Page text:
“Hey, there’s a table and four chairs, right? Perfect for us. You, me, Jackeroo and Al.” Clearly, he’d come to a decision, and he meant to make the best of the situation. It had been a long drive from the Mid-fucking-west, and Griffin’s mother had been angry the whole way, failing to cheer up even when they crossed the Sagamore and his father had bravely broken into “That Old Cape Magic.” The New York State Thruway motel where they’d stayed the night before had been crappy, and this was going to be crappier still.

  A screen door banged on the other side of the compound, and a little girl, shrieking with delight, came running toward them, her brother at her heels. They both stopped near the swing set, heads cocked, taking the measure of the newcomers. (At the wheel of his convertible, some forty-five years in the future, Griffin could feel himself smile at the sight of them.)

  “Wonderful,” his mother said, no doubt envisioning an army of bratty kids, every cottage swarming with them. “Just great.”

  “Mary, it’ll be fine,” Griffin’s father said. “Next year we’ll do better. They never freeze salaries two years in a row.”

  “I like it,” Griffin piped up from the backseat, sensing his father needed an ally. There was a tiny window under the eaves on the cottage’s second floor, and he’d intuited correctly that this room would be his.

  His mother stared straight ahead, incredulous. “We’re paying how much?”

  “It’ll be fine,” his father repeated, “unless you prefer to be miserable.”

  “It’s like an oven up here,” she remarked when they shouldered open the door to the tiny room under the eaves. Not much bigger than a closet, it was only about five feet in height from floor to peak. His father, no giant, had to duck when he entered. “This is the kids’ room, all right,” he said when Griffin’s mother, shaking her head in disgust, went back downstairs. Three cots with thin, stained mattresses crowded the room, two along opposite walls, the third folded up behind the door. His father threw open the tiny window, and together he and Griffin repositioned one of the cots directly beneath it to catch any stray breezes. At the base of one wall, where the A formed by the roof was at its widest point, were built-in storage compartments.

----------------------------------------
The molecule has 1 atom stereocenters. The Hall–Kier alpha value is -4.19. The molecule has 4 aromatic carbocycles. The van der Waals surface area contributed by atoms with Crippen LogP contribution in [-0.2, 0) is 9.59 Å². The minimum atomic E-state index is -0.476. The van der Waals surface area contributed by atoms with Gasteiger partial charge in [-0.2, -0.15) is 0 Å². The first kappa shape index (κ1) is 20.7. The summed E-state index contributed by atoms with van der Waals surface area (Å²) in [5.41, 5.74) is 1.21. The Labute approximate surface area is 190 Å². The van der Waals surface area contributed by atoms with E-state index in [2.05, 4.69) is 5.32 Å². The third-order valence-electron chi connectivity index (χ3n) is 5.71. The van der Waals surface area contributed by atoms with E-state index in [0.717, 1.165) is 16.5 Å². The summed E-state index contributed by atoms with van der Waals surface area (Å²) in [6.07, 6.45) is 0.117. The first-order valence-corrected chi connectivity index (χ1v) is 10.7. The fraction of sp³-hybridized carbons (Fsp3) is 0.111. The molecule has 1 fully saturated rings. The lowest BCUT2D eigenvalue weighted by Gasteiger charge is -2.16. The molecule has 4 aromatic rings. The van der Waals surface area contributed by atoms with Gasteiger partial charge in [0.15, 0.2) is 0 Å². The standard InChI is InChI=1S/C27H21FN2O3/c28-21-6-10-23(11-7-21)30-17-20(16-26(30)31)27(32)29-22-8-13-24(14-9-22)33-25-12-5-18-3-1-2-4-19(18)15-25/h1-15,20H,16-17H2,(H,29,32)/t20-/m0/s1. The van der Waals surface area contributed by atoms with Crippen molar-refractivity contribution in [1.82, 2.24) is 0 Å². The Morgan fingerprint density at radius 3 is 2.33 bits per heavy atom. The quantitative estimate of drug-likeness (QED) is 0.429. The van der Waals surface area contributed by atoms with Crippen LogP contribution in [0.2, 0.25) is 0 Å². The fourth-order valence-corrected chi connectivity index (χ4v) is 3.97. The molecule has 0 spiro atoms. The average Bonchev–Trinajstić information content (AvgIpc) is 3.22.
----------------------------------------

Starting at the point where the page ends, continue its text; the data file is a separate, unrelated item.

“Wanna bet that’s where they keep the games?” his father said, pulling on the stuck door. His parents never brought games of their own on vacation, preferring to see what each new rental provided, though they were usually very old board games with pieces missing, unplayable. When the door didn’t budge, he yanked it harder. This time it opened and his father yelped, pulling his hand back fast, as if from a fire, and then made the mistake of straightening up, the crown of his head smacking the low roof beam. “Ow!” he said, rubbing it with both hands. Whenever he injured himself, he looked betrayed, as if somebody else, maybe Griffin, was responsible. He complained of having what he termed a “low threshold of physical discomfort,” what Griffin’s mother termed “being a big baby.” He came over now, bending low so Griffin could examine his scalp. “Is the skin broken?”

  “Sort of,” Griffin said. An impressive knot was rising where his father’s hair was thinnest. The skin was abraded, a dozen tiny spots of blood just starting to form.


  “Just a little.”

  Now his father was examining his injured thumb, where a dark splinter had been driven under the skin. “This vacation isn’t starting very well, is it?”

  Griffin admitted it wasn’t.

  “Your mother …,” he began, but broke off in order to chew at the splinter.

  Griffin waited.